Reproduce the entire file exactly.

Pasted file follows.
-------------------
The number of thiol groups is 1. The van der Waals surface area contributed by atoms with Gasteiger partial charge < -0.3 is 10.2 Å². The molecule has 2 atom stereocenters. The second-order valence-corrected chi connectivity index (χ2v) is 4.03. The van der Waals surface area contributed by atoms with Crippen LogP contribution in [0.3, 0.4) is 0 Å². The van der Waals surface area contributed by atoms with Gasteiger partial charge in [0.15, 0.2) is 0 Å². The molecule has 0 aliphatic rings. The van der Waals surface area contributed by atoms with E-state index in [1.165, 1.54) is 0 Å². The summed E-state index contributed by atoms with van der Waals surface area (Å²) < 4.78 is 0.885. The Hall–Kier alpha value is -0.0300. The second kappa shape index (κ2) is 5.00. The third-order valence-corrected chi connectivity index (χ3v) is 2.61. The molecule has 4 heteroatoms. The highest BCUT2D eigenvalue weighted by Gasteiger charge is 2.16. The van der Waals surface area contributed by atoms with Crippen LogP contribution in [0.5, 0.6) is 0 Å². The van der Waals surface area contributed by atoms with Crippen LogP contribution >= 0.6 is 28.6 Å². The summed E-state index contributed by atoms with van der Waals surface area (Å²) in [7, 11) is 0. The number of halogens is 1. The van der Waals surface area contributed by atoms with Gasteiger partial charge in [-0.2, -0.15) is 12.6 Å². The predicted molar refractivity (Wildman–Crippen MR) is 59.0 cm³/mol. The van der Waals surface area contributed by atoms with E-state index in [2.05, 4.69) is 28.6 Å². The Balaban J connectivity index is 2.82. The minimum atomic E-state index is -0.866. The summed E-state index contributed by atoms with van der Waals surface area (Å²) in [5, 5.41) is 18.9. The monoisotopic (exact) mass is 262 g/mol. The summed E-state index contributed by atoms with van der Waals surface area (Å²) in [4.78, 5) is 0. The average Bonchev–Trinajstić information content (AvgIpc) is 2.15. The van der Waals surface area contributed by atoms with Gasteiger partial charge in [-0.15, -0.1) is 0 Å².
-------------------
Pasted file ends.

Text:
The number of thiol groups is 1. The van der Waals surface area contributed by atoms with Gasteiger partial charge < -0.3 is 10.2 Å². The molecule has 2 atom stereocenters. The second-order valence-corrected chi connectivity index (χ2v) is 4.03. The van der Waals surface area contributed by atoms with Crippen LogP contribution in [0.3, 0.4) is 0 Å². The van der Waals surface area contributed by atoms with Gasteiger partial charge in [0.15, 0.2) is 0 Å². The molecule has 0 aliphatic rings. The van der Waals surface area contributed by atoms with E-state index in [1.165, 1.54) is 0 Å². The summed E-state index contributed by atoms with van der Waals surface area (Å²) < 4.78 is 0.885. The Hall–Kier alpha value is -0.0300. The second kappa shape index (κ2) is 5.00. The third-order valence-corrected chi connectivity index (χ3v) is 2.61. The molecule has 4 heteroatoms. The highest BCUT2D eigenvalue weighted by Gasteiger charge is 2.16. The van der Waals surface area contributed by atoms with Crippen LogP contribution in [0.5, 0.6) is 0 Å². The van der Waals surface area contributed by atoms with Crippen LogP contribution >= 0.6 is 28.6 Å². The summed E-state index contributed by atoms with van der Waals surface area (Å²) in [7, 11) is 0. The number of halogens is 1. The van der Waals surface area contributed by atoms with Gasteiger partial charge in [-0.2, -0.15) is 12.6 Å². The predicted molar refractivity (Wildman–Crippen MR) is 59.0 cm³/mol. The van der Waals surface area contributed by atoms with E-state index in [2.05, 4.69) is 28.6 Å². The Balaban J connectivity index is 2.82. The minimum atomic E-state index is -0.866. The summed E-state index contributed by atoms with van der Waals surface area (Å²) in [5, 5.41) is 18.9. The monoisotopic (exact) mass is 262 g/mol. The summed E-state index contributed by atoms with van der Waals surface area (Å²) in [4.78, 5) is 0. The average Bonchev–Trinajstić information content (AvgIpc) is 2.15. The van der Waals surface area contributed by atoms with Gasteiger partial charge in [-0.15, -0.1) is 0 Å².